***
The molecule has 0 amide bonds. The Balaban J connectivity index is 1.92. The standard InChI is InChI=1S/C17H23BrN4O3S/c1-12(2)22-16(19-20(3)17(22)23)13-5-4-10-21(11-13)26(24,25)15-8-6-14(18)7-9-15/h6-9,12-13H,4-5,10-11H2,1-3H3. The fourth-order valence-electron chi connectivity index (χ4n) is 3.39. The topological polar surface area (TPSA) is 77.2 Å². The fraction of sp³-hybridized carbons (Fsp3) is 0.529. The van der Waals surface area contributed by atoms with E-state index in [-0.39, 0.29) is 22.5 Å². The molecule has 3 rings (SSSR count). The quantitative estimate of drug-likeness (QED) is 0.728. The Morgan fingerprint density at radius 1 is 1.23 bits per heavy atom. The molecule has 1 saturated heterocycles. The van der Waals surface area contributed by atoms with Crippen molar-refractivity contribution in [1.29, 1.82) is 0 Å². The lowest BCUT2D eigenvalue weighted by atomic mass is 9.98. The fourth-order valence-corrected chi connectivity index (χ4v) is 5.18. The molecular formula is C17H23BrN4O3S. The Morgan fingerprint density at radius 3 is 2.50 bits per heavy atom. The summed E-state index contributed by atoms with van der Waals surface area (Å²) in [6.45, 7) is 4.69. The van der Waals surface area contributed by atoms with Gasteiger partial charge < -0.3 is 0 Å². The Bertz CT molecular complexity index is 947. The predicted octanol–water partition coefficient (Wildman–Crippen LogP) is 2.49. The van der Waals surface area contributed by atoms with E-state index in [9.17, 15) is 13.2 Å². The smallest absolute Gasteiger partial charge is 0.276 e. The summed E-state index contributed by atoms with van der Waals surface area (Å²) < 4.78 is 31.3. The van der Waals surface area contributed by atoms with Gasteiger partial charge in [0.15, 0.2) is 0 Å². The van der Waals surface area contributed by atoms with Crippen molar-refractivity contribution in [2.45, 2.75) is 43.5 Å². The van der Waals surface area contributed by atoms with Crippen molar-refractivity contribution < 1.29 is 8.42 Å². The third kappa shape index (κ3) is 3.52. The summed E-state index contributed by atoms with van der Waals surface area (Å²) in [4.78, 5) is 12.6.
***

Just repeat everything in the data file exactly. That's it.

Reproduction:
The molecule has 0 amide bonds. The Balaban J connectivity index is 1.92. The standard InChI is InChI=1S/C17H23BrN4O3S/c1-12(2)22-16(19-20(3)17(22)23)13-5-4-10-21(11-13)26(24,25)15-8-6-14(18)7-9-15/h6-9,12-13H,4-5,10-11H2,1-3H3. The fourth-order valence-electron chi connectivity index (χ4n) is 3.39. The topological polar surface area (TPSA) is 77.2 Å². The fraction of sp³-hybridized carbons (Fsp3) is 0.529. The van der Waals surface area contributed by atoms with E-state index in [-0.39, 0.29) is 22.5 Å². The molecule has 3 rings (SSSR count). The quantitative estimate of drug-likeness (QED) is 0.728. The Morgan fingerprint density at radius 1 is 1.23 bits per heavy atom. The molecule has 1 saturated heterocycles. The van der Waals surface area contributed by atoms with Crippen molar-refractivity contribution in [1.29, 1.82) is 0 Å². The lowest BCUT2D eigenvalue weighted by atomic mass is 9.98. The fourth-order valence-corrected chi connectivity index (χ4v) is 5.18. The molecular formula is C17H23BrN4O3S. The Morgan fingerprint density at radius 3 is 2.50 bits per heavy atom. The summed E-state index contributed by atoms with van der Waals surface area (Å²) in [6.45, 7) is 4.69. The van der Waals surface area contributed by atoms with Gasteiger partial charge < -0.3 is 0 Å². The Bertz CT molecular complexity index is 947. The predicted octanol–water partition coefficient (Wildman–Crippen LogP) is 2.49. The van der Waals surface area contributed by atoms with E-state index in [9.17, 15) is 13.2 Å². The smallest absolute Gasteiger partial charge is 0.276 e. The summed E-state index contributed by atoms with van der Waals surface area (Å²) < 4.78 is 31.3. The van der Waals surface area contributed by atoms with Gasteiger partial charge in [0.15, 0.2) is 0 Å². The van der Waals surface area contributed by atoms with Crippen molar-refractivity contribution in [2.45, 2.75) is 43.5 Å². The van der Waals surface area contributed by atoms with Crippen molar-refractivity contribution < 1.29 is 8.42 Å². The third kappa shape index (κ3) is 3.52. The summed E-state index contributed by atoms with van der Waals surface area (Å²) in [4.78, 5) is 12.6.